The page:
Pour vs Tumble - What's the difference?

pour | tumble |

As nouns the difference between pour and tumble

is that pour is fear while tumble is a fall.

As a verb tumble is

(lb) to fall end over end.



Etymology 1

From (etyl) pouren, . Displaced native Middle English schenchen, ).


(en verb)
  • To cause to flow in a stream, as a liquid or anything flowing like a liquid, either out of a vessel or into it.
  • To send forth as in a stream or a flood; to emit; to let escape freely or wholly.
  • * The Bible, 1 i. 15.
  • Ihave poured out my soul before the Lord.
  • * The Bible, vii. 8
  • Now will I shortly pour out my fury upon thee.
  • * (William Shakespeare)
  • London doth pour out her citizens!
  • * (John Milton)
  • Wherefore did Nature pour her bounties forth With such a full and unwithdrawing hand?
  • * {{quote-magazine, date=2013-08-10, volume=408, issue=8848, magazine=(The Economist)
  • , title= Can China clean up fast enough? , passage=At the same time, it is pouring money into cleaning up the country.}}
  • To send forth from, as in a stream; to discharge uninterruptedly.
  • * A. Pope
  • Is it for thee the linnet pours his throat?
  • To flow, pass or issue in or as a stream; to fall continuously and abundantly; as, the rain pours.
  • * Gay
  • In the rude throng pour on with furious pace.
  • * {{quote-news, year=2011, date=January 8, author=Chris Bevan, work=BBC
  • , title= Arsenal 1-1 Leeds , passage=In a breathless finish Arsenal poured forward looking for a winner but Leeds held out for a deserved replay after Bendtner wastefully fired wide and Schmeichel acrobatically kept out Denilson's rasping effort}}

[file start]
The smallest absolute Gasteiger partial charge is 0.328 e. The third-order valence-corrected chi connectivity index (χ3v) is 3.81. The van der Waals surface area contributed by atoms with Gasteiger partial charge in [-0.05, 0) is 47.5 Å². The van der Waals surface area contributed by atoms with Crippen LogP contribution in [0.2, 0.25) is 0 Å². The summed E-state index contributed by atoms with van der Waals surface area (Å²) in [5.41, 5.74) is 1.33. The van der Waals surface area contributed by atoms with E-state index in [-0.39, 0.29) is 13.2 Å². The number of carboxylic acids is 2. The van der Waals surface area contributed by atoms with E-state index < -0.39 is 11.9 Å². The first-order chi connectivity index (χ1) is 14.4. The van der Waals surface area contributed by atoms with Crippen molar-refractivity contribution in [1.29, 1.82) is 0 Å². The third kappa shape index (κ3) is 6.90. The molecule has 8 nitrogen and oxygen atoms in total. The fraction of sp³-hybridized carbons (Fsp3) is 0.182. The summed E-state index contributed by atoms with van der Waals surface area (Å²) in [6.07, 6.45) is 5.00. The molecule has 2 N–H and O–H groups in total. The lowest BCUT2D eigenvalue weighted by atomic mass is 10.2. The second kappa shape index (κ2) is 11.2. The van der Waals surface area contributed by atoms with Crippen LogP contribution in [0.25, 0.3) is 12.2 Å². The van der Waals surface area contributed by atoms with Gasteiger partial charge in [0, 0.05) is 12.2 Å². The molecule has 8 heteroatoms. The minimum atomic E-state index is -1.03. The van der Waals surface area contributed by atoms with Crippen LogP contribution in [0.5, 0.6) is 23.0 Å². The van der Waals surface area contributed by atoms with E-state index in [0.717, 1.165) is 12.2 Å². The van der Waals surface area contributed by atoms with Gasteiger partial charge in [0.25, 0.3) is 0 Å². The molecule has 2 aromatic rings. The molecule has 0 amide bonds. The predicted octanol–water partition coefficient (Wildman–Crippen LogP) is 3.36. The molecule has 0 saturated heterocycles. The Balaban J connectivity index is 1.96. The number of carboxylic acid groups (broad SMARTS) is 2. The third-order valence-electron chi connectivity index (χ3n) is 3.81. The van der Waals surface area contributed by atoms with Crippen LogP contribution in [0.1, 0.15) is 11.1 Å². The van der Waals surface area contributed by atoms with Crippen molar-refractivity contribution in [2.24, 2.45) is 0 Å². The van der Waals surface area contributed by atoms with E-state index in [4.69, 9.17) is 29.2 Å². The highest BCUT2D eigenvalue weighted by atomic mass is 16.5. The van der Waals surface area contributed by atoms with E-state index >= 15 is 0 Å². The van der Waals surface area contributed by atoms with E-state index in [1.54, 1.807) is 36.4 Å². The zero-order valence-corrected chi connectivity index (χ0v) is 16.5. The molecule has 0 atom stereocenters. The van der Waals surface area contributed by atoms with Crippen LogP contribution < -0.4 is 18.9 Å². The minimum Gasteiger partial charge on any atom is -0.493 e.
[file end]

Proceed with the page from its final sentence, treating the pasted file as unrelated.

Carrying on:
* (pour a drink) shink, skink

    Derived terms

    * pourable * pourer * pouringly * inpour * outpour * pour one's heart out


    (en noun)
  • The act of pouring.
  • Something, or an amount, poured.
  • * 2003 , John Brian Newman, B. S. Choo, Advanced concrete technology: Volume 2
  • Over this time period, the first concrete pour has not only lost workability but has started to set so that it is no longer affected by the action of a vibrator.
  • (colloquial) A stream, or something like a stream; especially a flood of precipitation.
  • A pour of rain. --Miss Ferrier.

    Etymology 2


  • Anagrams

    * 1000 English basic words ----




    (en noun)
  • A fall.
  • I took a tumble down the stairs and broke my tooth.
  • An act of sexual intercourse.
  • * John Betjeman, Group Life: Letchworth
  • Wouldn't it be jolly now, / To take our Aertex panters off / And have a jolly tumble in / The jolly, jolly sun?
  • * 1979 , Martine, Sexual Astrology (page 219)
  • When you've just had a tumble between the sheets and are feeling rumpled and lazy, she may want to get up so she can make the bed.

    Derived terms

    * rough and tumble * take a tumble * tumble dryer * tumbler * give a tumble


  • (lb) To fall end over end.
  • *(Robert South) (1634–1716)
  • *:He who tumbles from a tower surely has a greater blow than he who slides from a molehill.
  • *
  • *:“Heavens!” exclaimed Nina, “the blue-stocking and the fogy!—and yours are'' pale blue, Eileen!—you’re about as self-conscious as Drina—slumping there with your hair tumbling ''à la Mérode! Oh, it's very picturesque, of course, but a straight spine and good grooming is better.”
  • To perform gymnastics such as somersaults, rolls, and handsprings.
  • :(Rowe)
  • To roll over and over.
  • *1908 , (Kenneth Grahame), (The Wind in the Willows)
  • *:The two animals tumbled over each other in their eagerness to get inside, and heard the door shut behind them with great joy and relief.
  • (lb) To have sexual intercourse.
  • (lb) To smooth and polish a rough surface on relatively small parts.
  • To muss, to make disorderly; to tousle or rumple.
  • :
  • Derived terms

    * tumble to